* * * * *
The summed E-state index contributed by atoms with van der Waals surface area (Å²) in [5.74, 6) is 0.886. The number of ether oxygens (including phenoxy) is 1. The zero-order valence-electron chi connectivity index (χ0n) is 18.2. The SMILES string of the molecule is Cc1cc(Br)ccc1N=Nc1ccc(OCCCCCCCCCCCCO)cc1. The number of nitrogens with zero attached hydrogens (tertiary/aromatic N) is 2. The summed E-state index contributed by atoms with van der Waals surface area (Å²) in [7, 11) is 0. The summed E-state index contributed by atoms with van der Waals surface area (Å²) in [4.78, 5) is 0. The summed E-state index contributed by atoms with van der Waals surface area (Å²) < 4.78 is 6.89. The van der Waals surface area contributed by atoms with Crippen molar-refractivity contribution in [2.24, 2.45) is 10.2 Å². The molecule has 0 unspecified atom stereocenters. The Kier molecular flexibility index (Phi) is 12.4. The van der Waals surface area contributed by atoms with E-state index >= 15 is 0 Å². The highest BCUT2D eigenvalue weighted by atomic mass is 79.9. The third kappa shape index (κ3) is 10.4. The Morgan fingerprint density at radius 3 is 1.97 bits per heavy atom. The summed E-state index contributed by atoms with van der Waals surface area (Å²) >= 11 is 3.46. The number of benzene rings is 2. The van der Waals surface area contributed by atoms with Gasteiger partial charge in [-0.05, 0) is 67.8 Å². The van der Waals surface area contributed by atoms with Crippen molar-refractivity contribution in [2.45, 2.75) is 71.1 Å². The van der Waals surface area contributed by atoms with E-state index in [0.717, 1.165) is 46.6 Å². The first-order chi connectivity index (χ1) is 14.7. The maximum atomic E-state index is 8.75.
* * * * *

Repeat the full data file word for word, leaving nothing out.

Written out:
The summed E-state index contributed by atoms with van der Waals surface area (Å²) in [5.74, 6) is 0.886. The number of ether oxygens (including phenoxy) is 1. The zero-order valence-electron chi connectivity index (χ0n) is 18.2. The SMILES string of the molecule is Cc1cc(Br)ccc1N=Nc1ccc(OCCCCCCCCCCCCO)cc1. The number of nitrogens with zero attached hydrogens (tertiary/aromatic N) is 2. The summed E-state index contributed by atoms with van der Waals surface area (Å²) in [7, 11) is 0. The summed E-state index contributed by atoms with van der Waals surface area (Å²) in [4.78, 5) is 0. The summed E-state index contributed by atoms with van der Waals surface area (Å²) < 4.78 is 6.89. The van der Waals surface area contributed by atoms with Crippen molar-refractivity contribution in [2.24, 2.45) is 10.2 Å². The molecule has 0 unspecified atom stereocenters. The Kier molecular flexibility index (Phi) is 12.4. The van der Waals surface area contributed by atoms with E-state index >= 15 is 0 Å². The highest BCUT2D eigenvalue weighted by atomic mass is 79.9. The third kappa shape index (κ3) is 10.4. The Morgan fingerprint density at radius 3 is 1.97 bits per heavy atom. The summed E-state index contributed by atoms with van der Waals surface area (Å²) >= 11 is 3.46. The number of benzene rings is 2. The van der Waals surface area contributed by atoms with Gasteiger partial charge in [-0.05, 0) is 67.8 Å². The van der Waals surface area contributed by atoms with Crippen molar-refractivity contribution in [2.45, 2.75) is 71.1 Å². The van der Waals surface area contributed by atoms with E-state index in [0.717, 1.165) is 46.6 Å². The first-order chi connectivity index (χ1) is 14.7. The maximum atomic E-state index is 8.75.